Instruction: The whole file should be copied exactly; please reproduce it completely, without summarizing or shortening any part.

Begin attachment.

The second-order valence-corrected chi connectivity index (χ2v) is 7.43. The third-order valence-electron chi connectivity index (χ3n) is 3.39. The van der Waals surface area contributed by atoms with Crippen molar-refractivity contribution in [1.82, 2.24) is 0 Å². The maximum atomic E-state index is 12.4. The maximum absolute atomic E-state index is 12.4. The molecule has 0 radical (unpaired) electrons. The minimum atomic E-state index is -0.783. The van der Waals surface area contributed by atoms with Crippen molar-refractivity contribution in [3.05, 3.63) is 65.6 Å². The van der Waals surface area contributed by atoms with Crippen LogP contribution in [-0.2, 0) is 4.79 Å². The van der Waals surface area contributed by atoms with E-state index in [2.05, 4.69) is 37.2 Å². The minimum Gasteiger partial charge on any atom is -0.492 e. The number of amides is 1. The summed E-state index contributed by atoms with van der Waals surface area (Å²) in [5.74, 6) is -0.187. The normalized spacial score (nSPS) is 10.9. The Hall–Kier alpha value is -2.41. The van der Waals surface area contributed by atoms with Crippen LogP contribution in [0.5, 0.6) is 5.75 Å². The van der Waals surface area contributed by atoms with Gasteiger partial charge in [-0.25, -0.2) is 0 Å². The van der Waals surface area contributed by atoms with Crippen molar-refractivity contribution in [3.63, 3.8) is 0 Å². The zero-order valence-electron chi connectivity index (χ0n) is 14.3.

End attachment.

The second-order valence-corrected chi connectivity index (χ2v) is 7.43. The third-order valence-electron chi connectivity index (χ3n) is 3.39. The van der Waals surface area contributed by atoms with Crippen molar-refractivity contribution in [1.82, 2.24) is 0 Å². The maximum atomic E-state index is 12.4. The maximum absolute atomic E-state index is 12.4. The molecule has 0 radical (unpaired) electrons. The minimum atomic E-state index is -0.783. The van der Waals surface area contributed by atoms with Crippen molar-refractivity contribution in [3.05, 3.63) is 65.6 Å². The van der Waals surface area contributed by atoms with Crippen LogP contribution in [-0.2, 0) is 4.79 Å². The van der Waals surface area contributed by atoms with E-state index in [2.05, 4.69) is 37.2 Å². The minimum Gasteiger partial charge on any atom is -0.492 e. The number of amides is 1. The summed E-state index contributed by atoms with van der Waals surface area (Å²) in [5.74, 6) is -0.187. The normalized spacial score (nSPS) is 10.9. The Hall–Kier alpha value is -2.41. The van der Waals surface area contributed by atoms with Crippen LogP contribution in [0.5, 0.6) is 5.75 Å². The van der Waals surface area contributed by atoms with Gasteiger partial charge in [-0.25, -0.2) is 0 Å². The van der Waals surface area contributed by atoms with Crippen molar-refractivity contribution in [3.63, 3.8) is 0 Å². The zero-order valence-electron chi connectivity index (χ0n) is 14.3.